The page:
Album Review: Lady Gaga – Joanne

An inconsistent stab at genre promiscuity can’t hide the voice and the heart at the core of Gaga's talents

Lady Gaga may be pop’s version of multiple personality disorder, but on her latest record, a prominent stab at genre promiscuity can’t hide the voice and the heart at the core of her talents. Many artists have an Artpop in their catalog, an album so off-base that it forever defines their output into “before” and “after.” In Gaga’s case, the “before” was pop perfection: a string of endlessly danceable, empowering singles that raised her profile from one of many experimental singer-songwriters eking out life in New York City to Mother Monster. The “after” was a calculated attempt at rehabbing an image that musically had begun to succumb to excess.

Since Artpop, Gaga swapped out raw meat fashion choices for career moves designed to highlight what has always made her a diamond in the rough. She joined up with Tony Bennett for a duets album and put her acting skills on display with a starring turn in American Horror Story: Hotel. With Joanne, Gaga attempts to come full circle and once again inherit her role as pop’s most daring denizen. Forgoing pitch correction and embracing scaled-back production, the result is an album that plays to strengths but in doing so, avoids risk.

Opener “Diamond Heart” begins with a preview of the vocal prowess Gaga highlights throughout the record. With a writing assist from Queens of the Stone Age’s Josh Homme, the song is built on a slithering guitar line and noticeably lacks the bells and whistles that have become a hallmark in Gaga’s production. Some credit is due to producer Mark Ronson, who has a co-writer credit on ten of Joanne’s eleven tracks and has become the go-to guy when a songstress is in need of a dose of retro.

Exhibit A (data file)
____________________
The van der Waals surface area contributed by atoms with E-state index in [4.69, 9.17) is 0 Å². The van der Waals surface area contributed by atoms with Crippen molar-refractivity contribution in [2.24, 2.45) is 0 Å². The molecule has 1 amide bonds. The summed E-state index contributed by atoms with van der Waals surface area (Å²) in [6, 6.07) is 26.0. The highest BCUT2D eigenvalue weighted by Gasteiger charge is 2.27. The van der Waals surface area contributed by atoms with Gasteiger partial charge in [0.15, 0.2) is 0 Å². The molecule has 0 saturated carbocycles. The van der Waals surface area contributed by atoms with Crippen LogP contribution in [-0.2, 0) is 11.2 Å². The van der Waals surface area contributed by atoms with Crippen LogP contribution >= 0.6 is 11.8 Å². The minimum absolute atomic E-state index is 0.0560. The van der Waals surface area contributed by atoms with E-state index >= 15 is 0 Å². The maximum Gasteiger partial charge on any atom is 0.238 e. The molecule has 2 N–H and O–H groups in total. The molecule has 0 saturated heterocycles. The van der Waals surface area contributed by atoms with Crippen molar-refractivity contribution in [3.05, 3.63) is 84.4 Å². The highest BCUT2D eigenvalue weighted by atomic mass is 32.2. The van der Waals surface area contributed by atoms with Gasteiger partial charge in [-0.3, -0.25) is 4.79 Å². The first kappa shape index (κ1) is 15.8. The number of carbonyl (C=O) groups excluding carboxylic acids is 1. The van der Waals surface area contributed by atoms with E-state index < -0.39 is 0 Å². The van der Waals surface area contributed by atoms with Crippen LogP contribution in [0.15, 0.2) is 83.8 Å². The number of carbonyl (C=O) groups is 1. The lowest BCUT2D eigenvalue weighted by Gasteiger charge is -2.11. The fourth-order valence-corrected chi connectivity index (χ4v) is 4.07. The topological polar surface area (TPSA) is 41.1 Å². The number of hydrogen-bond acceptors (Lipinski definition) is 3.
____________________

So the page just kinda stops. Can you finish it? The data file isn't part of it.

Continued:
Brief trips to the past are frequent on Joanne, like the spur-stomping “John Wayne” or the ’60s girl group horns and harmonies on “Come to Mama”. Gaga covers a lot of ground, straying heavily into country but never resting in one place for too long. On “Dancin’ in Circles”, she invites Beck to help her push a cheeky metaphor of self-pleasure to its breaking point, reinforced by hip-hop tones that feel wholly out of place on a record that is much more Wild West than dance floor.

Some collaborations fair better, like the Florence Welch-assisted duet “Hey Girl”. The two dazzling voices join on a slow-jam groover that makes the point of needing to work together instead of at odds, Welch and Gaga belting out their notes in unison. The lyrics are simple, but the point is well-made, and look out if this track ever gets its live debut. Ronson and co-producer Bloodpop give a honky tonk shine to “A-YO”, peppering in hand-claps and dirty guitar into a song one could easily see belonging to the likes of Kelly Clarkson.

With each new guest assist (and there are many), the combinations aren’t always as promising. For “Sinner’s Prayer”, Gaga brings in Father John Misty behind the scenes to literally add some bells and whistles to a rather straightforward and unremarkable gospel number about heartbreak. One is hard-pressed to see what Tame Impala’s Kevin Parker added to “Perfect Illusion”, Joanne’s first single and a rather tepid, radio-ready club burner that is sorely lacking bite. Taken as a whole, Joanne is a fractured affair, but one with more good than bad.

On a recent three-date dive bar tour to promote Joanne, fans clever enough to figure out the locations — or wise enough to just live-stream the gigs from (*shudder*) Bud Light’s Facebook page — saw Gaga in full cowgirl regalia. Watching her in the intimate setting taking on the tracks of Joanne, the immediate question becomes about self. Is this just the latest costume for an artist who has thrived as an enigma, or are we finally seeing who Stefani Germanotta truly is?

The answer of course is almost certainly somewhere in the middle. Gaga isn’t naked on Joanne, but she has stripped off the flank steaks and Auto-Tune. The result is a work that may not close any circles, but instead start the pattern of a new shape: something weird, but compelling, and largely authentic. Gaga may have an Artpop in her catalog, but now she has a Joanne too, and that’s a good thing.

Essential Tracks: “Diamond Heart”, “Hey Girl”


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